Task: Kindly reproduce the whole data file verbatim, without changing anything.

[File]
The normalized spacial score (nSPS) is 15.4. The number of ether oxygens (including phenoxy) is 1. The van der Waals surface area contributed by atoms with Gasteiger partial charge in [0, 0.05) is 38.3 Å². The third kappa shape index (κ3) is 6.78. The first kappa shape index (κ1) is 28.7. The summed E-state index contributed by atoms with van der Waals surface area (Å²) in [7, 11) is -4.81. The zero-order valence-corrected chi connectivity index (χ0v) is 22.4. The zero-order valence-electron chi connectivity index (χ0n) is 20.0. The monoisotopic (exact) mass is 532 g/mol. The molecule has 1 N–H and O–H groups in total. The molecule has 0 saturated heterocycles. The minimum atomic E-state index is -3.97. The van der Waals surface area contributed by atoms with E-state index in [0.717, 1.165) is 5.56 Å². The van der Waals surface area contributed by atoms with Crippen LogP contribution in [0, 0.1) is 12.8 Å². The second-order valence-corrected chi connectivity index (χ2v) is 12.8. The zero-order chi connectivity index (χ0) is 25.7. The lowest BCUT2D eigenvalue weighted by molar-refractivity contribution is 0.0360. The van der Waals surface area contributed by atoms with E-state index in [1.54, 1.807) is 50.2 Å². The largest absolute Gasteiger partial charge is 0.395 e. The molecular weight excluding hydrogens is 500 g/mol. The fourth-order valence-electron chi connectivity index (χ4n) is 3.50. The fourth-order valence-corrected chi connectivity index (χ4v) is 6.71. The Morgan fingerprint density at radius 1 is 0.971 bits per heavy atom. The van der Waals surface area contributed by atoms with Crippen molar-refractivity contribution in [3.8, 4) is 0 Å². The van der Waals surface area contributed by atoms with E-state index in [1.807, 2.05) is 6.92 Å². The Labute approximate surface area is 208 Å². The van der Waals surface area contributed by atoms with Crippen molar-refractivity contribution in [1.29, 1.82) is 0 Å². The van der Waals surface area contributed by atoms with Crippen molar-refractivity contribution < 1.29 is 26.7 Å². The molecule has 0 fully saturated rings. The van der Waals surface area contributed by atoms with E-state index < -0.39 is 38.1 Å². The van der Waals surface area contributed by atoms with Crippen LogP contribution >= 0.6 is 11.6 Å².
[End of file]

The normalized spacial score (nSPS) is 15.4. The number of ether oxygens (including phenoxy) is 1. The van der Waals surface area contributed by atoms with Gasteiger partial charge in [0, 0.05) is 38.3 Å². The third kappa shape index (κ3) is 6.78. The first kappa shape index (κ1) is 28.7. The summed E-state index contributed by atoms with van der Waals surface area (Å²) in [7, 11) is -4.81. The zero-order valence-corrected chi connectivity index (χ0v) is 22.4. The zero-order valence-electron chi connectivity index (χ0n) is 20.0. The monoisotopic (exact) mass is 532 g/mol. The molecule has 1 N–H and O–H groups in total. The molecule has 0 saturated heterocycles. The minimum atomic E-state index is -3.97. The van der Waals surface area contributed by atoms with E-state index in [0.717, 1.165) is 5.56 Å². The van der Waals surface area contributed by atoms with Crippen LogP contribution in [0, 0.1) is 12.8 Å². The second-order valence-corrected chi connectivity index (χ2v) is 12.8. The zero-order chi connectivity index (χ0) is 25.7. The lowest BCUT2D eigenvalue weighted by molar-refractivity contribution is 0.0360. The van der Waals surface area contributed by atoms with E-state index in [1.54, 1.807) is 50.2 Å². The largest absolute Gasteiger partial charge is 0.395 e. The molecular weight excluding hydrogens is 500 g/mol. The fourth-order valence-electron chi connectivity index (χ4n) is 3.50. The fourth-order valence-corrected chi connectivity index (χ4v) is 6.71. The Morgan fingerprint density at radius 1 is 0.971 bits per heavy atom. The van der Waals surface area contributed by atoms with Crippen molar-refractivity contribution in [3.8, 4) is 0 Å². The van der Waals surface area contributed by atoms with E-state index in [1.807, 2.05) is 6.92 Å². The Labute approximate surface area is 208 Å². The van der Waals surface area contributed by atoms with Crippen molar-refractivity contribution in [1.29, 1.82) is 0 Å². The van der Waals surface area contributed by atoms with Crippen molar-refractivity contribution < 1.29 is 26.7 Å². The molecule has 0 fully saturated rings. The van der Waals surface area contributed by atoms with E-state index < -0.39 is 38.1 Å². The van der Waals surface area contributed by atoms with Crippen LogP contribution >= 0.6 is 11.6 Å².